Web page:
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Astronomers May Have Detected a Planet in Another Galaxy…

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Humanity spent years wondering if there were planets outside our solar system, and now we know the answer: very much yes. There are thousands of exoplanets in just our little corner of the galaxy, and there’s every reason to expect the same is true of other galaxies. In fact, a researcher from the Harvard-Smithsonian Center for Astrophysics has found strong evidence of a planet orbiting a pair of stars in the distant M51 galaxy. It’s not the first potential extragalactic planet detection, but it’s shaping up to be the most likely candidate. 

We lack the technology to image exoplanets directly (usually), even when they’re right next door in Proxima Centauri. Planets are so dim compared with the stars they orbit that we can only infer their presence by the way they affect the star’s gravity (radial velocity) or luminance (transits). Most exoplanets have been detected by the transit method, which involves watching for dips in brightness caused by planets passing in front of their host stars. That’s very similar to what astronomers did to spot the M51 planet candidate, which they’ve dubbed M51-ULS-1b. 

Past detections of extragalactic planets have relied on gravitational lensing, but M51-ULS-1b was detected via what appears to be an X-ray transit. However, that’s only possible because it’s orbiting a very strange pair of stars. It’s a perfect storm; M51-ULS-1 is a binary system, and one element of it is a neutron star or black hole that’s devouring a nearby star. That makes M51-ULS-1 a very bright, compact source of X-rays. In 2012, the Chandra X-ray Observatory was scanning M51, also known as the Whirlpool Galaxy, when the X-ray signal from the M51-ULS-1 system dipped. No one was watching for this, so it went unnoticed until just recently when Rosanne Di Stefano at the Harvard-Smithsonian Center took a closer look.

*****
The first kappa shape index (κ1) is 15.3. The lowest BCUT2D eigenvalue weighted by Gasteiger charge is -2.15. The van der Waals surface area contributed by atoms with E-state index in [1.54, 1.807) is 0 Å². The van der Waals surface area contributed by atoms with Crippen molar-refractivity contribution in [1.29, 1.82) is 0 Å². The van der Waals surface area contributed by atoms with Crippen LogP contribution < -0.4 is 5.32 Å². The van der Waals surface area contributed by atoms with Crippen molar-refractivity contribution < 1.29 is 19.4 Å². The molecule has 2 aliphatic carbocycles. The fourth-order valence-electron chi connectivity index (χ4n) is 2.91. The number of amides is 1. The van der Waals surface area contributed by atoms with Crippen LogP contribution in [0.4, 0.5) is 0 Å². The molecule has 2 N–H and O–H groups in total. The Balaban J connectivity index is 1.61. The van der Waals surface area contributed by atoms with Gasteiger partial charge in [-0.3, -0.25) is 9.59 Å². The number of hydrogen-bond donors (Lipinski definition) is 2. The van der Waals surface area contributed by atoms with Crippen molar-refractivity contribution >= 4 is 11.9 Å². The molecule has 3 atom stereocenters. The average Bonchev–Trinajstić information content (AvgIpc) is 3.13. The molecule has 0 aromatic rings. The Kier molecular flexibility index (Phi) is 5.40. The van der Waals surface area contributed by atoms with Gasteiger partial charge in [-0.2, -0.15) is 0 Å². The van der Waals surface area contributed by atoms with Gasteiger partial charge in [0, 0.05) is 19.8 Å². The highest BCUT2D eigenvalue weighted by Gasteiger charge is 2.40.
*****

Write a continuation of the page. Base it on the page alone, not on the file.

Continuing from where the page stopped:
Upon further analysis, the drop in X-ray brightness was symmetrical and lasted about three hours. It was very similar to the brightness changes seen when an exoplanet passes in front of a nearby star. One possible explanation for this is that a Saturn-sized planet in this solar system obscured the signal as it orbited to binary. Di Stefano and her team note that other options like a white dwarf transiting the system don’t match what we know about this part of the Whirlpool Galaxy. 

It’s going to be difficult to confirm M51-ULS-1b is an extragalactic planet. After all, the M51 galaxy is 23 million light-years away. Even instruments like the James Webb Space Telescope will struggle to resolve details that far away. However, teams around the world may start developing techniques to detect M51-ULS-1b and similar extragalactic planets. It may just be a matter of time until we have a confirmed planet in another galaxy.

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